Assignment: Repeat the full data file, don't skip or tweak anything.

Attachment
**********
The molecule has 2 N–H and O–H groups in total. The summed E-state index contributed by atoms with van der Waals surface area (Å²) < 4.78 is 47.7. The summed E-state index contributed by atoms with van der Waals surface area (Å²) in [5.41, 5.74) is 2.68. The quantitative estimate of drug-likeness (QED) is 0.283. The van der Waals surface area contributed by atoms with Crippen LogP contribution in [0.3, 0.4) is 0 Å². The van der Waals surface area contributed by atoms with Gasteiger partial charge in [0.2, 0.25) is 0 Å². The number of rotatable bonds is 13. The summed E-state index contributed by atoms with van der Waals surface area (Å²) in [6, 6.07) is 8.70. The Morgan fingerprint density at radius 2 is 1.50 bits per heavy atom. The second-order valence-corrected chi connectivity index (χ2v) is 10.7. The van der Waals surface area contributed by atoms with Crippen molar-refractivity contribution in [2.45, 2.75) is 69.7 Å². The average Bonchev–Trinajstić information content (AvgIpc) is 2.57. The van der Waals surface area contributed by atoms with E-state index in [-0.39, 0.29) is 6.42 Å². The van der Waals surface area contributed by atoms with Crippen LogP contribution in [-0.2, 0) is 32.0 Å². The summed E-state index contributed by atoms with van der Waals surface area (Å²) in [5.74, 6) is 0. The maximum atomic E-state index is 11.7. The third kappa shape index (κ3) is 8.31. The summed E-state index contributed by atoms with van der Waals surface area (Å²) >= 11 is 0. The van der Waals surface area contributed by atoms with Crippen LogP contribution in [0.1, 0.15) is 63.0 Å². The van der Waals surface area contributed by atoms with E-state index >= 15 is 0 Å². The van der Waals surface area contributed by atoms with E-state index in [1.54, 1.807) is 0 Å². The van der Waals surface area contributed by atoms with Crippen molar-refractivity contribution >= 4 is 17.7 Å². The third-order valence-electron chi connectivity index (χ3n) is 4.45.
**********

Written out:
The molecule has 2 N–H and O–H groups in total. The summed E-state index contributed by atoms with van der Waals surface area (Å²) < 4.78 is 47.7. The summed E-state index contributed by atoms with van der Waals surface area (Å²) in [5.41, 5.74) is 2.68. The quantitative estimate of drug-likeness (QED) is 0.283. The van der Waals surface area contributed by atoms with Crippen LogP contribution in [0.3, 0.4) is 0 Å². The van der Waals surface area contributed by atoms with Gasteiger partial charge in [0.2, 0.25) is 0 Å². The number of rotatable bonds is 13. The summed E-state index contributed by atoms with van der Waals surface area (Å²) in [6, 6.07) is 8.70. The Morgan fingerprint density at radius 2 is 1.50 bits per heavy atom. The second-order valence-corrected chi connectivity index (χ2v) is 10.7. The van der Waals surface area contributed by atoms with Crippen molar-refractivity contribution in [2.45, 2.75) is 69.7 Å². The average Bonchev–Trinajstić information content (AvgIpc) is 2.57. The van der Waals surface area contributed by atoms with E-state index in [-0.39, 0.29) is 6.42 Å². The van der Waals surface area contributed by atoms with Crippen LogP contribution in [-0.2, 0) is 32.0 Å². The summed E-state index contributed by atoms with van der Waals surface area (Å²) in [5.74, 6) is 0. The maximum atomic E-state index is 11.7. The third kappa shape index (κ3) is 8.31. The summed E-state index contributed by atoms with van der Waals surface area (Å²) >= 11 is 0. The van der Waals surface area contributed by atoms with Crippen LogP contribution in [0.1, 0.15) is 63.0 Å². The van der Waals surface area contributed by atoms with E-state index >= 15 is 0 Å². The van der Waals surface area contributed by atoms with E-state index in [1.54, 1.807) is 0 Å². The van der Waals surface area contributed by atoms with Crippen molar-refractivity contribution >= 4 is 17.7 Å². The third-order valence-electron chi connectivity index (χ3n) is 4.45.